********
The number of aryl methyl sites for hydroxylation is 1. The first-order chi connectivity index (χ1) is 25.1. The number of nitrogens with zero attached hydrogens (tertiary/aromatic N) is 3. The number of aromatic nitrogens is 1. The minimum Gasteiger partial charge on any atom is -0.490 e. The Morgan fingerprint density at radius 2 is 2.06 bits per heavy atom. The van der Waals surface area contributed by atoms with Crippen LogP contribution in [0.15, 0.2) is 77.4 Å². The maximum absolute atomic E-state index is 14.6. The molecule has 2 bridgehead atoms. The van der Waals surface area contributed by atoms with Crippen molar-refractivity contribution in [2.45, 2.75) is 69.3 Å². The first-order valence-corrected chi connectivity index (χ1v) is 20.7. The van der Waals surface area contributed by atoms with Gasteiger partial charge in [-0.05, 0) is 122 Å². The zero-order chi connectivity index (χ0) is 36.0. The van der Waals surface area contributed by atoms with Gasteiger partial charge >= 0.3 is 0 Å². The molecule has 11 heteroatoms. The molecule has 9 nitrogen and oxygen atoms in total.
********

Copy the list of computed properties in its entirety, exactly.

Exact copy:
The number of aryl methyl sites for hydroxylation is 1. The first-order chi connectivity index (χ1) is 25.1. The number of nitrogens with zero attached hydrogens (tertiary/aromatic N) is 3. The number of aromatic nitrogens is 1. The minimum Gasteiger partial charge on any atom is -0.490 e. The Morgan fingerprint density at radius 2 is 2.06 bits per heavy atom. The van der Waals surface area contributed by atoms with Crippen LogP contribution in [0.15, 0.2) is 77.4 Å². The maximum absolute atomic E-state index is 14.6. The molecule has 2 bridgehead atoms. The van der Waals surface area contributed by atoms with Crippen molar-refractivity contribution in [2.45, 2.75) is 69.3 Å². The first-order valence-corrected chi connectivity index (χ1v) is 20.7. The van der Waals surface area contributed by atoms with Gasteiger partial charge in [-0.05, 0) is 122 Å². The zero-order chi connectivity index (χ0) is 36.0. The van der Waals surface area contributed by atoms with Gasteiger partial charge >= 0.3 is 0 Å². The molecule has 11 heteroatoms. The molecule has 9 nitrogen and oxygen atoms in total.